By Ruby Horowitz
When I was in elementary school, Halloween was referred to as the “H word”. Halloween dates back to 2,000 years ago, when the Pagan Celts had a festival to celebrate the dead. On that night, Samhain, the devil was called upon. This brings up a quite controversial debate: should Jews celebrate Halloween?
Despite many modern day celebrator’s intentions, Halloween is based upon a religious holiday which recognizes several gods, one of which was the devil. Worshipping multiple gods is a clear form of polytheism. In Jewish law, it is strictly prohibited to be involved with any type of worship that isn’t specific to our one God. The famous “Jack-O-Lantern” many carve and display on Halloween is symbolic of the Jack, who is associated with the devil, another religious aspect of Halloween.
However, few Schechter Westchester students associate Halloween with religion.
Sophomore Shira Wenick told The Lion’s Roar, “It’s always seemed like a secular holiday. In my old school, the two Jews and all the Christians could enjoy the same holiday, and the same sort of idea goes across multiple cultures as well. The actual day of Halloween has changed religions and meanings so many times, it doesn’t really seem associated with them anymore.”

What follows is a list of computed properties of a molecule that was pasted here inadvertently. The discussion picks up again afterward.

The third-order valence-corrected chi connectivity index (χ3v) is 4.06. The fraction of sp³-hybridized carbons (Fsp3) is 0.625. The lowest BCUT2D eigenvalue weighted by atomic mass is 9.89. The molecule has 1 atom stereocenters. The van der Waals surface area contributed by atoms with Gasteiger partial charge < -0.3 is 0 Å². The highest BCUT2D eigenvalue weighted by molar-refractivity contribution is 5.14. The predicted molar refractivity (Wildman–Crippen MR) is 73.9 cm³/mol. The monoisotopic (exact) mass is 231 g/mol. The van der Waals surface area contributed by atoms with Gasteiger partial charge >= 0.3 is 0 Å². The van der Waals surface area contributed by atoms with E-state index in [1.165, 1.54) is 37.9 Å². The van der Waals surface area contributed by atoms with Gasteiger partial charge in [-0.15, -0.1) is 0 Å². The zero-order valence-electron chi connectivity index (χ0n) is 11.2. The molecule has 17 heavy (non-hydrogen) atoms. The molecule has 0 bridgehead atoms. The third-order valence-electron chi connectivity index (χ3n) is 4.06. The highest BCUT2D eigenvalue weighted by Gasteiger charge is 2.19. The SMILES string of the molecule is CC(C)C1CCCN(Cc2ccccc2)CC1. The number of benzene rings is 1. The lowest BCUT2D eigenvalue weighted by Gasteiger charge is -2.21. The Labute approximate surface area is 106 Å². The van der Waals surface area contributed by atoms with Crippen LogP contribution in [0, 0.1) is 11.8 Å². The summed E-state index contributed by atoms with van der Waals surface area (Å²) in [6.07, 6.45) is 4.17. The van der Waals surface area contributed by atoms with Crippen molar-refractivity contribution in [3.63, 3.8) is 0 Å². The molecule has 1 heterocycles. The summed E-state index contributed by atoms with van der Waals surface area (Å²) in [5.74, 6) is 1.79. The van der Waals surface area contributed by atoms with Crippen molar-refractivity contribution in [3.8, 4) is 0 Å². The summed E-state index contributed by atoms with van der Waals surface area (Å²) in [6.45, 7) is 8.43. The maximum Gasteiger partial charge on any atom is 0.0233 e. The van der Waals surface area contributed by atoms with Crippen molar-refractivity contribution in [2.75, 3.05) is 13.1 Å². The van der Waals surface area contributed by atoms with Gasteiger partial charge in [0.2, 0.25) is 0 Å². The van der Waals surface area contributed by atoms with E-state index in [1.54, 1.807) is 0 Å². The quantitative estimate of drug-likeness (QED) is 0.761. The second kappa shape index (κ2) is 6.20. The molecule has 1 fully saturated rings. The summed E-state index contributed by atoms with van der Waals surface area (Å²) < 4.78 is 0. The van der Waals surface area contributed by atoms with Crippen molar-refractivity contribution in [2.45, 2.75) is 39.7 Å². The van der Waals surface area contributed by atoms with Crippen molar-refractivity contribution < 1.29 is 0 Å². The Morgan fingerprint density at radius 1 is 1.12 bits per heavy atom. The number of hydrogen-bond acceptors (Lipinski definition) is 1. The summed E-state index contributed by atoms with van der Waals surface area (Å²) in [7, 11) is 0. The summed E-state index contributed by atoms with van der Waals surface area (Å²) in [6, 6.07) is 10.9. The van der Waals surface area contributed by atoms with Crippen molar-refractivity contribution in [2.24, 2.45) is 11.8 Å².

Halloween has become a universal holiday that members of all religions celebrate together, which many believe takes away from its pagan Celtic origins and symbols.
On the other hand, freshman Alec Litvak considers Halloween to be a religious holiday.
Litvak said, “If you look back, a lot of terrible things happened on that day. They performed human sacrifices, which is not something to celebrate. It’s also like we are commemorating a Pagan holiday.”
Regardless of this debate, most SW students – over 86% of a small group polled – celebrate Halloween in different ways, by trick-or-treating, watching scary movies, or seeing friends.